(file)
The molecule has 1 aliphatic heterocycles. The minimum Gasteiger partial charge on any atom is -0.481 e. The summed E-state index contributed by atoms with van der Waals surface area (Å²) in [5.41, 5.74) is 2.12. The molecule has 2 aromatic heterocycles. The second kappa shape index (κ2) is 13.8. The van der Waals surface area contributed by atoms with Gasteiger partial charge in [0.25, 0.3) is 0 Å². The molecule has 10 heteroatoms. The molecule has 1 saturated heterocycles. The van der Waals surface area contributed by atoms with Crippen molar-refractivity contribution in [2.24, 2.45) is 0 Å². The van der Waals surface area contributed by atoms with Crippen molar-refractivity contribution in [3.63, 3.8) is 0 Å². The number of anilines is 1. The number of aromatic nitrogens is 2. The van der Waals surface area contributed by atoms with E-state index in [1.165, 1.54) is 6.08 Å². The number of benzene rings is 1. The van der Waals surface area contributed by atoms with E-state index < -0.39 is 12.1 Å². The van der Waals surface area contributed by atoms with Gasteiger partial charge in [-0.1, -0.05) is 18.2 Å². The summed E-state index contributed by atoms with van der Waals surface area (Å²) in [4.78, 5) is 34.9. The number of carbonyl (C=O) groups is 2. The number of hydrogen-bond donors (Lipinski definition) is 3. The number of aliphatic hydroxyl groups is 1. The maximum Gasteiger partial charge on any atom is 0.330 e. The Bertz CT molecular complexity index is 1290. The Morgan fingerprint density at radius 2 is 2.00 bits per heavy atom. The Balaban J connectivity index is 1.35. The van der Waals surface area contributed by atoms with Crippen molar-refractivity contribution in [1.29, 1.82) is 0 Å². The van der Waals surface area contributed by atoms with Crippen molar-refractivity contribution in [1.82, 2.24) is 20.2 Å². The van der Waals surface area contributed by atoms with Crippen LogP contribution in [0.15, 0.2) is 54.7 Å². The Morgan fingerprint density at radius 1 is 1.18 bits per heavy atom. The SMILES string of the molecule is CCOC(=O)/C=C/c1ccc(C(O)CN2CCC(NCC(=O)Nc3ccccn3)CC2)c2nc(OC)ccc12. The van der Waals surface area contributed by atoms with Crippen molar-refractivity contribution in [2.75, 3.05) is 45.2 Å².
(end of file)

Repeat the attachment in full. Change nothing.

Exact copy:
The molecule has 1 aliphatic heterocycles. The minimum Gasteiger partial charge on any atom is -0.481 e. The summed E-state index contributed by atoms with van der Waals surface area (Å²) in [5.41, 5.74) is 2.12. The molecule has 2 aromatic heterocycles. The second kappa shape index (κ2) is 13.8. The van der Waals surface area contributed by atoms with Gasteiger partial charge in [0.25, 0.3) is 0 Å². The molecule has 10 heteroatoms. The molecule has 1 saturated heterocycles. The van der Waals surface area contributed by atoms with Crippen molar-refractivity contribution in [2.24, 2.45) is 0 Å². The van der Waals surface area contributed by atoms with Crippen molar-refractivity contribution in [3.63, 3.8) is 0 Å². The number of anilines is 1. The number of aromatic nitrogens is 2. The van der Waals surface area contributed by atoms with E-state index in [1.165, 1.54) is 6.08 Å². The number of benzene rings is 1. The van der Waals surface area contributed by atoms with E-state index < -0.39 is 12.1 Å². The van der Waals surface area contributed by atoms with Gasteiger partial charge in [-0.1, -0.05) is 18.2 Å². The summed E-state index contributed by atoms with van der Waals surface area (Å²) in [4.78, 5) is 34.9. The number of carbonyl (C=O) groups is 2. The number of hydrogen-bond donors (Lipinski definition) is 3. The number of aliphatic hydroxyl groups is 1. The maximum Gasteiger partial charge on any atom is 0.330 e. The Bertz CT molecular complexity index is 1290. The Morgan fingerprint density at radius 2 is 2.00 bits per heavy atom. The Balaban J connectivity index is 1.35. The van der Waals surface area contributed by atoms with Crippen molar-refractivity contribution in [1.29, 1.82) is 0 Å². The van der Waals surface area contributed by atoms with Crippen molar-refractivity contribution in [1.82, 2.24) is 20.2 Å². The van der Waals surface area contributed by atoms with Crippen LogP contribution in [0.15, 0.2) is 54.7 Å². The Morgan fingerprint density at radius 1 is 1.18 bits per heavy atom. The SMILES string of the molecule is CCOC(=O)/C=C/c1ccc(C(O)CN2CCC(NCC(=O)Nc3ccccn3)CC2)c2nc(OC)ccc12. The van der Waals surface area contributed by atoms with Crippen molar-refractivity contribution in [2.75, 3.05) is 45.2 Å².